The dawn of a new epoch?

Dr. Jan Zalasiewicz is a researcher at the University of Leicester. -  University of Leicester
Dr. Jan Zalasiewicz is a researcher at the University of Leicester. – University of Leicester

Geologists from the University of Leicester are among four scientists- including a Nobel prize-winner – who suggest that the Earth has entered a new age of geological time.

The Age of Aquarius? Not quite – It’s the Anthropocene Epoch, say the scientists writing in the journal Environmental Science & Technology. (web issue March 29; print issue April 1)

And they add that the dawning of this new epoch may include the sixth largest mass extinction in the Earth’s history.

Jan Zalasiewicz and Mark Williams from the University of Leicester Department of Geology; Will Steffen, Director of the Australian National University’s Climate Change Institute and Paul Crutzen the Nobel Prize-winning atmospheric chemist of Mainz University provide evidence for the scale of global change in their commentary in the American Chemical Society’s’ bi-weekly journal Environmental Science & Technology.

The scientists propose that, in just two centuries, humans have wrought such vast and unprecedented changes to our world that we actually might be ushering in a new geological time interval, and alter the planet for millions of years.

Zalasiewicz, Williams, Steffen and Crutzen contend that recent human activity, including stunning population growth, sprawling megacities and increased use of fossil fuels, have changed the planet to such an extent that we are entering what they call the Anthropocene (New Man) Epoch.

First proposed by Crutzen more than a decade ago, the term Anthropocene has provoked controversy. However, as more potential consequences of human activity – such as global climate change and sharp increases in plant and animal extinctions – have emerged, Crutzen’s term has gained support. Currently, the worldwide geological community is formally considering whether the Anthropocene should join the Jurassic, Cambrian and other more familiar units on the Geological Time Scale.

The scientists note that getting that formal designation will likely be contentious. But they conclude, “However these debates will unfold, the Anthropocene represents a new phase in the history of both humankind and of the Earth, when natural forces and human forces became intertwined, so that the fate of one determines the fate of the other. Geologically, this is a remarkable episode in the history of this planet.”

Man-Made Changes Bring About New Epoch in Earth’s History


Geologists from the University of Leicester propose that humankind has so altered the Earth that it has brought about an end to one epoch of Earth’s history and marked the start of a new epoch.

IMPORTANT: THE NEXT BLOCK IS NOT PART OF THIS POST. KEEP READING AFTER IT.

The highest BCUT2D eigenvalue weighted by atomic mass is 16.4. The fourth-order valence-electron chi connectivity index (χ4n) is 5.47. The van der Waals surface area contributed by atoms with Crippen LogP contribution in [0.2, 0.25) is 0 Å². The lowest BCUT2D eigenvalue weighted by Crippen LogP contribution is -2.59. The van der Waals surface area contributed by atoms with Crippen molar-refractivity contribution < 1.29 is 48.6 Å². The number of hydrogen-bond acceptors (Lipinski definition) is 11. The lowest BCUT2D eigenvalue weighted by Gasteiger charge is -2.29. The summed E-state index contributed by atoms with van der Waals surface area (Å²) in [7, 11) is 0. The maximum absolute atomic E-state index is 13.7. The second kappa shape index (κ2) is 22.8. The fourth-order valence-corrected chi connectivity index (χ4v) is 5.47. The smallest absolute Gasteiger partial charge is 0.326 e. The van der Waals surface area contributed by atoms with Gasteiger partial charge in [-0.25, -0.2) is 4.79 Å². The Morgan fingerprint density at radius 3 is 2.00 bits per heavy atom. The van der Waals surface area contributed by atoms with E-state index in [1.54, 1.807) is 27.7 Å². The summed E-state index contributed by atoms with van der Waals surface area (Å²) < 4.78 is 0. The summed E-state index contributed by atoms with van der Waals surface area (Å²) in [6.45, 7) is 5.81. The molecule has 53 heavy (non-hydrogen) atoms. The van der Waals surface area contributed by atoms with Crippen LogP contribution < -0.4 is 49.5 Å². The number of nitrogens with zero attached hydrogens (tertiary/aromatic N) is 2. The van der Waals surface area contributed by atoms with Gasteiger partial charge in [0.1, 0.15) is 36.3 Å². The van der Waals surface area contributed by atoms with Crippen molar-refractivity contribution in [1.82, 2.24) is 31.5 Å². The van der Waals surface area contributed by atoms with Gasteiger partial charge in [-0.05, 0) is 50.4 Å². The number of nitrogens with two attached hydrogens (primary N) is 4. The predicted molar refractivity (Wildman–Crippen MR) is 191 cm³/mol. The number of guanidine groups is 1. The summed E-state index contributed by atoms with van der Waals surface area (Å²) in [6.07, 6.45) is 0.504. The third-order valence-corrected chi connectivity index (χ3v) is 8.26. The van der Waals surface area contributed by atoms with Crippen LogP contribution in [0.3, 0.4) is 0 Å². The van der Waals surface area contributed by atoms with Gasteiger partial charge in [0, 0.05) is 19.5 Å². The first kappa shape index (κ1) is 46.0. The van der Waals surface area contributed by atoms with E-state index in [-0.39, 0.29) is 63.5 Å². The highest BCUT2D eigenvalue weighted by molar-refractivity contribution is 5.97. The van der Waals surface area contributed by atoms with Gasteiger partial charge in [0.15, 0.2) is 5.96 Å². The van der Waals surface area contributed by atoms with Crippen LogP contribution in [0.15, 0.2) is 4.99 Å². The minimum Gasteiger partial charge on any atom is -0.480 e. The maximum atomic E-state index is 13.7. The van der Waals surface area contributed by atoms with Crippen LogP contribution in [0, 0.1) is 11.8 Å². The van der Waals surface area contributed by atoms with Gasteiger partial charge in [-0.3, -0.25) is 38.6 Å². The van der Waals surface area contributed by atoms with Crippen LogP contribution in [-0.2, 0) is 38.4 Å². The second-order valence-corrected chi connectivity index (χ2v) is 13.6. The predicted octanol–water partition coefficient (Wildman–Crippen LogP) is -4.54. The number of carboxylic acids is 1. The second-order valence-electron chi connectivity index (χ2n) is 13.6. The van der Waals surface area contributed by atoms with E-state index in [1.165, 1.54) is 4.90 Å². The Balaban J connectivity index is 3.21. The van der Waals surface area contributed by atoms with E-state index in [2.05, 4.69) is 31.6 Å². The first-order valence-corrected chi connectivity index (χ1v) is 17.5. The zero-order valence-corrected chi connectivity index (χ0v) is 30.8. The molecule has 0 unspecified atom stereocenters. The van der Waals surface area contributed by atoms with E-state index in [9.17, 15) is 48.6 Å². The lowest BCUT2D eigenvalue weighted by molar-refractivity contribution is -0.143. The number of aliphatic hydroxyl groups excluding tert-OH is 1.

Jan Zalasiewicz and Mark Williams at the University of Leicester and their colleagues on the Stratigraphy Commission of the Geological Society of London have presented their research in the journal GSA Today.



In it, they suggest humans have so changed the Earth that on the planet the Holocene epoch has ended and we have entered a new epoch – the Anthropocene.


They have identified human impact through phenomena such as:



  • Transformed patterns of sediment erosion and deposition worldwide



  • Major disturbances to the carbon cycle and global temperature



  • Wholesale changes to the world’s plants and animals



  • Ocean acidification


The scientists analysed a proposal made by Nobel Prize-winning chemist Paul Crutzen in 2002. He suggested the Earth had left the Holocene and started the Anthropocene era because of the global environmental effects of increased human population and economic development.



The researchers argue that the dominance of humans has so physically changed Earth that there is increasingly less justification for linking pre- and post-industrialized Earth within the same epoch – the Holocene.



The scientists said their findings present the scholarly groundwork for consideration by the International Commission on Stratigraphy for formal adoption of the Anthropocene as the youngest epoch of, and most recent addition to, the Earth’s geological timescale.



They state: “Sufficient evidence has emerged of stratigraphically significant change (both elapsed and imminent) for recognition of the Anthropocene-currently a vivid yet informal metaphor of global environmental change-as a new geological epoch to be considered for formalization by international discussion.”